Too long for a comment:

ClearAll[x, y, a, b, c, T, z, data2, X]
y[a_, b_, x_, T_] := a*x^2 + b*x + c[T];
c[T_?NumericQ] := Piecewise[{{0, T == 1}, {1, T == 2}, {-1, T == 3}, {Indeterminate, True}}];
z[X_?NumericQ, T_?NumericQ, a_?NumericQ, b_?NumericQ] := NIntegrate[y[a, b, x, T], {x, 0, X}];
data2 = {{0, 1, 0.0178038}, {1, 1, 1.34999}, {2, 1, 6.6659}, {3, 1, 17.979},
{4, 1, 37.409}, {0, 2, 0.0432301}, {1, 2, 2.28057}, {2, 2, 8.66741},
{3, 2, 21.0094}, {4, 2, 41.3772}, {0, 3, 0.000201272}, {1, 3, 0.309374},
{2, 3, 4.62384}, {3, 3, 14.9498}, {4, 3, 33.4167}};
FindFit[data2, z[X, T, a, b], {{a, 1}, {b, 2}}, {X, T}]


For both Integrate and NIntegrate it gives:

{a -> 1.01625, b -> 1.96485}

• For the version with NIntegrate, it's probably a good idea to put ?NumericQ on a_ and b_, too. Then Quiet can be dropped, and the user would still see any important errors and warnings (e.g. convergence problems for different data and/or model). – Michael E2 Dec 9 '14 at 18:50
• @MichaelE2 You are right, I was feeling lazy and I didn't try to improve it, thank you. – Öskå Dec 9 '14 at 19:14
• Yeah, I sometimes feel the same way. :) – Michael E2 Dec 9 '14 at 19:30
• Thank you very much to both Öskå for showing me how to modify my code and to Michael E2 for explaining where I went wrong and why Öskå's code works while mine didn't. – Pete in Perth Dec 10 '14 at 2:15

On the borderline of comment and answer:

I've found it helpful to read the error messages carefully. They contain important information specific to your problem. These are telling you that b x+a x^2+c[T] is not a number when a number is substituted for x. In particular, a and b are nonnumeric symbols. It's complicated why the symbol T is present -- it certainly suggests that ?NumericQ might have failed (it didn't) -- so skip that for now. It's enough to notice that the integral is being called on nonnumeric a and b. Evidently, they, too, need to be protected by ?NumericQ.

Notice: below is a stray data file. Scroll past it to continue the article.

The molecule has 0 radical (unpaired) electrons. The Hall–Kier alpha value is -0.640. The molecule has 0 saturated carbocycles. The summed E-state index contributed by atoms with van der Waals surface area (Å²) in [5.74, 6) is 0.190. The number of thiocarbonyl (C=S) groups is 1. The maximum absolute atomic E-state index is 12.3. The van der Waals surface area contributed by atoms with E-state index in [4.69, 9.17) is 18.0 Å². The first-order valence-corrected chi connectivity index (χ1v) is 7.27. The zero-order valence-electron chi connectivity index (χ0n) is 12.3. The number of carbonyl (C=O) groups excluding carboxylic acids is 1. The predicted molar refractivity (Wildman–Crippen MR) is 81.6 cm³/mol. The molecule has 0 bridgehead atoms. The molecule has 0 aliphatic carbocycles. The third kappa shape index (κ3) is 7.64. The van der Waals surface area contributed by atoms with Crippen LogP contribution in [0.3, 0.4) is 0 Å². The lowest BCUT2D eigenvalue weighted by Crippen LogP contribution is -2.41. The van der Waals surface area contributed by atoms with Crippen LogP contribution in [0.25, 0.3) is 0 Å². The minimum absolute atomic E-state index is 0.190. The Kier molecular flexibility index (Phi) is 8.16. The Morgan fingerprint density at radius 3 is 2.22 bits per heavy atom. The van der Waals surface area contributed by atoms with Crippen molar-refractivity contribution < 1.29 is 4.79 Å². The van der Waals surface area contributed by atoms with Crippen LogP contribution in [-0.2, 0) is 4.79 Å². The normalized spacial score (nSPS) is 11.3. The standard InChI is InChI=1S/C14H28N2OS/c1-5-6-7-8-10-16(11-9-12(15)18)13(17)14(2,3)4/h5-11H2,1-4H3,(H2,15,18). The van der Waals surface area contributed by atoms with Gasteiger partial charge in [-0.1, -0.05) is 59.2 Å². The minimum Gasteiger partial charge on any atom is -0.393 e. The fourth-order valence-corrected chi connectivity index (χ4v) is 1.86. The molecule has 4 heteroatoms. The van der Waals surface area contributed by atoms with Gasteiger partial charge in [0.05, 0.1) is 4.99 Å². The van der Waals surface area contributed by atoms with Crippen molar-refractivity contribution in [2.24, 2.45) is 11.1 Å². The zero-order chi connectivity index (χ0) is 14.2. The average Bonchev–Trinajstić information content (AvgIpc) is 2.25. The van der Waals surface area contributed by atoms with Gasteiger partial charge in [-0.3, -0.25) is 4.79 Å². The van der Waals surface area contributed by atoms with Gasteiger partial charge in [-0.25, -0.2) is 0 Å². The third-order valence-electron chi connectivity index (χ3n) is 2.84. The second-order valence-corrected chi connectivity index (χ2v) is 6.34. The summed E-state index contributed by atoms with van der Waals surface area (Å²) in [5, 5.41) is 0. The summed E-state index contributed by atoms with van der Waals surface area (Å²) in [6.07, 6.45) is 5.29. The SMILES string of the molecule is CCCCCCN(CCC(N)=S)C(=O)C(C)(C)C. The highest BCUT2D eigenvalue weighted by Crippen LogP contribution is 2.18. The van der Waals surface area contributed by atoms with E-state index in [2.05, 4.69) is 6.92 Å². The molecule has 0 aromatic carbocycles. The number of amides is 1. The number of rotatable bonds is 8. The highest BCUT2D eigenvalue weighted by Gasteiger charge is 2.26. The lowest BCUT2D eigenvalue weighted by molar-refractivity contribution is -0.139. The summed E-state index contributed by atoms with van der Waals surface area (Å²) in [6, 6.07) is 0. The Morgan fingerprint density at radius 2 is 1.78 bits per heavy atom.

To do that, you need to make the model and the user functions it calls depend on all the variables and parameters, including a and b. (See Öskå's answer.) One of the trickier things in programming to understand is the scope of symbols. In this case, the issue is that global symbols and function parameters with the same name are in fact different. Even experienced programmers are tempted to use a global symbol instead of a parameter -- who wants to type all those function arguments every time? But it is a bug waiting to happen. Maybe it will, maybe it won't. An experienced programmer can often predict when it is safe, but the bug is still lurking. In your case, the main culprit is y, which contains the global symbols a, b, c and T. (Again see Öskå's answer.) Now the T shows up in the error message because of this. In the OP's definition of z, T is a parameter. Its value is substituted for any symbol T that appears in the unevaluated right-hand side NIntegrate[y, {x, 0, X}]. But there are no T in the RHS. After parameter substitution, the RHS is evaluated and then y is evaluated. The T shows up at that time, too late for the substitution.

The advice about explicitly including all symbols on which a function depends as arguments of the function has been given many times by many people. The one I remember best is Issue with scope of variables

• Thank you @Michael E2 for explaining both Öskå's code and where I went wrong. – Pete in Perth Dec 10 '14 at 3:29